This article explores shared-parenting relationships after a former spouse has repartnered. It presents findings from interviews with 16 couples, recruited from the Couples in Repartnered (Step-) Families study in New Zealand. The couples discussed themes of co-parenting issues with former spouses, stresses on the new stepfamily, and conflict over parenting, flexible arrangements, and child support.
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This facts sheet examines the extent and nature of change in household and family forms.
This paper reviews the research on whether some family structures expose children to a higher risk of child maltreatment than others
Many children spend part of their childhood living in a step-family household and in recent years, researchers have concluded that compared to children and adolescents in non-divorced families, those in step-families are at increased risk of developing emotional and behavioural problems.
Promoting healthy stepfamilies: Couples' reasons for seeking help and perceived benefits from intervention
Stepfamilies are challenging environments that can threaten the health and wellbeing of family members. Yet the reluctance of stepfamily members to seek assistance through family interventions has been well documented. This paper reviews research on interventions for stepfamilies, and examines Australian data from a stepfamily program designed to promote healthy stepfamily relationships (The 'StepPrep' program). It explores the reasons why some stepfamilies seek help and the gains they report from stepfamily interventions.
A discussion of problems in defining and understanding the complexities of stepfamilies, and differences between stepfamilies and nuclear families.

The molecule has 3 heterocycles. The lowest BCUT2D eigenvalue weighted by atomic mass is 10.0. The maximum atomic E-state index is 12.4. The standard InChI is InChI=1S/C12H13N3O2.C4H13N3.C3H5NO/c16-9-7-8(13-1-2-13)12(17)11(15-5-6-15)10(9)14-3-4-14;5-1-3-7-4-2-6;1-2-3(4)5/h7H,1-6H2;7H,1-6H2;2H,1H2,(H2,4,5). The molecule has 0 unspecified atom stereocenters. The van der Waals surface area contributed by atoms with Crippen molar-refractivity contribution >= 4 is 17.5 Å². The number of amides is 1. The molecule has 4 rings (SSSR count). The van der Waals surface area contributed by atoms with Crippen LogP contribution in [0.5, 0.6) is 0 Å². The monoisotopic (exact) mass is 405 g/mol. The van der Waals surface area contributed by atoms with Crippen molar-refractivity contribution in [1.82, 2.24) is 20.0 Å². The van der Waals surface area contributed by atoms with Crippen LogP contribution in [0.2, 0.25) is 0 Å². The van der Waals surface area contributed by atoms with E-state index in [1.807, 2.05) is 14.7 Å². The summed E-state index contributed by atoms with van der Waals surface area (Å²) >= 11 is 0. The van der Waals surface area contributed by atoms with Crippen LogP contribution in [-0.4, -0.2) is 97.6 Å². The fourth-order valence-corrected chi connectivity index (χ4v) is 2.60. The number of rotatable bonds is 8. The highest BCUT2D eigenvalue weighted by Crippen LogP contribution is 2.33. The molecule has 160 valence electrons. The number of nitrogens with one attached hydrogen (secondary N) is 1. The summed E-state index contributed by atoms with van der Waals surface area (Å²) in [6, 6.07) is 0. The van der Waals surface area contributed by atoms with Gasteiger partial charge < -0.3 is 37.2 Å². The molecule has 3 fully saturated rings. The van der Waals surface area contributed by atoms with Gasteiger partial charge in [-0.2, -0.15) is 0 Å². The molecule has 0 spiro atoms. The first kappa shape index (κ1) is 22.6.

Stepparent-child relationships that cross household boundaries, through the repartnering of a non resident parent (typically the father) are rarely documented in statistics on family types. In this article the authors explore the prevalence of these relationships within households and of those that cross household boundaries. The authors provide a snapshot which highlights the complicated stepparent - child arrangements that exist as a result of the changing pathways to stepfamily formation.
The number of children living in stepfamilies is increasing. Most of these children have another parent (usually the father) who is not resident in the household but with whom they have some contact. Children's views of the frequency of this contact, and the quality of father-child and other family relationships were explored in a recent study undertaken in the UK between 1998 and 2002. 'The Study of Stepchildren and Step-parenting', is reported on in this article.
The book provides snapshot of the diversity of family types, the changes and transitions a family may experience, and issues affecting families
This paper uses data from the Institute of Family Studies' Parents and Children after Marriage Breakdown study to investigate how children adjust to being in a stepfamily, and how they feel about their stepfathers. The study points to the happy incorporation of stepfathers into the families of about two-thirds of the adolescents in the sample. Stepfathers who are perceived to have a low involvement appear to be in the happiest homes. Conditions in the family before the arrival of the stepfather may, however, be quite important to how involved the stepfather becomes with his stepchildren.